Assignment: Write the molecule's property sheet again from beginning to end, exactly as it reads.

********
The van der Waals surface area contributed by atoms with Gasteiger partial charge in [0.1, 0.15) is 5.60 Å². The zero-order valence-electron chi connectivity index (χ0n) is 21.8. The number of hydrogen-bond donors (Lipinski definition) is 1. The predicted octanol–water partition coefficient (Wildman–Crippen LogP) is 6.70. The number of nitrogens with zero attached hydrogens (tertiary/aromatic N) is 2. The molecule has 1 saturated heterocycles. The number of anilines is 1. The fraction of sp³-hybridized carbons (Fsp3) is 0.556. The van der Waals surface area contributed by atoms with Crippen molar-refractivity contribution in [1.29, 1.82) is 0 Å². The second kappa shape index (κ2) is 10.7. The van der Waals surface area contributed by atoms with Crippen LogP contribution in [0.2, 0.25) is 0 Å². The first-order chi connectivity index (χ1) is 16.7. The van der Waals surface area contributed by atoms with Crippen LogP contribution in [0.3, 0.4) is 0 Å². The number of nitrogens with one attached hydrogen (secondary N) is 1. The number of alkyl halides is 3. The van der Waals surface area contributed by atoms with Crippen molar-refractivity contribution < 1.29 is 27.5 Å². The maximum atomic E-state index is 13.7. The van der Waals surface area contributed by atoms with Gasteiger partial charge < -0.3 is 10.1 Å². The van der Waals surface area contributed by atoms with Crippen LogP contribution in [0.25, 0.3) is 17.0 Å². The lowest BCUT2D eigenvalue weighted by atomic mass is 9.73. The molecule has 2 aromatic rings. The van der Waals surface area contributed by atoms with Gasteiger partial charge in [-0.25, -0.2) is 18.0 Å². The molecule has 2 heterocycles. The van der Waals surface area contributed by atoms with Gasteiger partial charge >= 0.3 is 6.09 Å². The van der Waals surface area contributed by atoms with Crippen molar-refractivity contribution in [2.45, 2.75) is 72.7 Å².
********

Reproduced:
The van der Waals surface area contributed by atoms with Gasteiger partial charge in [0.1, 0.15) is 5.60 Å². The zero-order valence-electron chi connectivity index (χ0n) is 21.8. The number of hydrogen-bond donors (Lipinski definition) is 1. The predicted octanol–water partition coefficient (Wildman–Crippen LogP) is 6.70. The number of nitrogens with zero attached hydrogens (tertiary/aromatic N) is 2. The molecule has 1 saturated heterocycles. The number of anilines is 1. The fraction of sp³-hybridized carbons (Fsp3) is 0.556. The van der Waals surface area contributed by atoms with Crippen molar-refractivity contribution in [1.29, 1.82) is 0 Å². The second kappa shape index (κ2) is 10.7. The van der Waals surface area contributed by atoms with Crippen LogP contribution in [0.2, 0.25) is 0 Å². The first-order chi connectivity index (χ1) is 16.7. The van der Waals surface area contributed by atoms with Crippen LogP contribution in [0.3, 0.4) is 0 Å². The number of nitrogens with one attached hydrogen (secondary N) is 1. The number of alkyl halides is 3. The van der Waals surface area contributed by atoms with Crippen molar-refractivity contribution < 1.29 is 27.5 Å². The maximum atomic E-state index is 13.7. The van der Waals surface area contributed by atoms with Gasteiger partial charge < -0.3 is 10.1 Å². The van der Waals surface area contributed by atoms with Crippen LogP contribution in [0.25, 0.3) is 17.0 Å². The lowest BCUT2D eigenvalue weighted by atomic mass is 9.73. The molecule has 2 aromatic rings. The van der Waals surface area contributed by atoms with Gasteiger partial charge in [-0.25, -0.2) is 18.0 Å². The molecule has 2 heterocycles. The van der Waals surface area contributed by atoms with Gasteiger partial charge >= 0.3 is 6.09 Å². The van der Waals surface area contributed by atoms with Crippen molar-refractivity contribution in [2.45, 2.75) is 72.7 Å².